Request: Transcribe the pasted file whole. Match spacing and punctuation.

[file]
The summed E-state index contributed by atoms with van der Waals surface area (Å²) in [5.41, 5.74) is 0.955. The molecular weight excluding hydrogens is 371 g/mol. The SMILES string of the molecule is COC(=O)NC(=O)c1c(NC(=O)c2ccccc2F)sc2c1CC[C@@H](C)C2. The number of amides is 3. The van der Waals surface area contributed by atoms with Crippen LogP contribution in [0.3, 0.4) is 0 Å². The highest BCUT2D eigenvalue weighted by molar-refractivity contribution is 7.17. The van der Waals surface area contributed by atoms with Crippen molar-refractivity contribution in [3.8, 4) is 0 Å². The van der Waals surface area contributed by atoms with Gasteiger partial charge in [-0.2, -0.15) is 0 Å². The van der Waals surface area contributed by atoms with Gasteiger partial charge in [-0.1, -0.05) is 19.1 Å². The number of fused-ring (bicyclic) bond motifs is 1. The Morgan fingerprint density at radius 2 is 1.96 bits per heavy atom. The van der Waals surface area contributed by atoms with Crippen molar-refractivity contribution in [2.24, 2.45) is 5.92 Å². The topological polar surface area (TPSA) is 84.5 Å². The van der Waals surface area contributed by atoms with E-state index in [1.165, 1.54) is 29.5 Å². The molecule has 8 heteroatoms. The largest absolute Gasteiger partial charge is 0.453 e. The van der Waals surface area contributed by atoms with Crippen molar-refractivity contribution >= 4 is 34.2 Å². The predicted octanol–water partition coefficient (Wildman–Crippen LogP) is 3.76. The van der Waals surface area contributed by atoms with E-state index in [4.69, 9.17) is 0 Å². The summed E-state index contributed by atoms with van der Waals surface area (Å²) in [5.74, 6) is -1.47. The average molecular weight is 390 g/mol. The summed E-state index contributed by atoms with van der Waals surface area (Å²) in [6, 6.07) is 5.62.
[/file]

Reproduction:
The summed E-state index contributed by atoms with van der Waals surface area (Å²) in [5.41, 5.74) is 0.955. The molecular weight excluding hydrogens is 371 g/mol. The SMILES string of the molecule is COC(=O)NC(=O)c1c(NC(=O)c2ccccc2F)sc2c1CC[C@@H](C)C2. The number of amides is 3. The van der Waals surface area contributed by atoms with Crippen LogP contribution in [0.3, 0.4) is 0 Å². The highest BCUT2D eigenvalue weighted by molar-refractivity contribution is 7.17. The van der Waals surface area contributed by atoms with Crippen molar-refractivity contribution in [3.8, 4) is 0 Å². The van der Waals surface area contributed by atoms with Gasteiger partial charge in [-0.2, -0.15) is 0 Å². The van der Waals surface area contributed by atoms with Gasteiger partial charge in [-0.1, -0.05) is 19.1 Å². The number of fused-ring (bicyclic) bond motifs is 1. The Morgan fingerprint density at radius 2 is 1.96 bits per heavy atom. The van der Waals surface area contributed by atoms with Crippen molar-refractivity contribution in [2.24, 2.45) is 5.92 Å². The topological polar surface area (TPSA) is 84.5 Å². The van der Waals surface area contributed by atoms with E-state index in [1.165, 1.54) is 29.5 Å². The molecule has 8 heteroatoms. The largest absolute Gasteiger partial charge is 0.453 e. The van der Waals surface area contributed by atoms with Crippen molar-refractivity contribution >= 4 is 34.2 Å². The predicted octanol–water partition coefficient (Wildman–Crippen LogP) is 3.76. The van der Waals surface area contributed by atoms with E-state index in [4.69, 9.17) is 0 Å². The summed E-state index contributed by atoms with van der Waals surface area (Å²) in [5.74, 6) is -1.47. The average molecular weight is 390 g/mol. The summed E-state index contributed by atoms with van der Waals surface area (Å²) in [6, 6.07) is 5.62.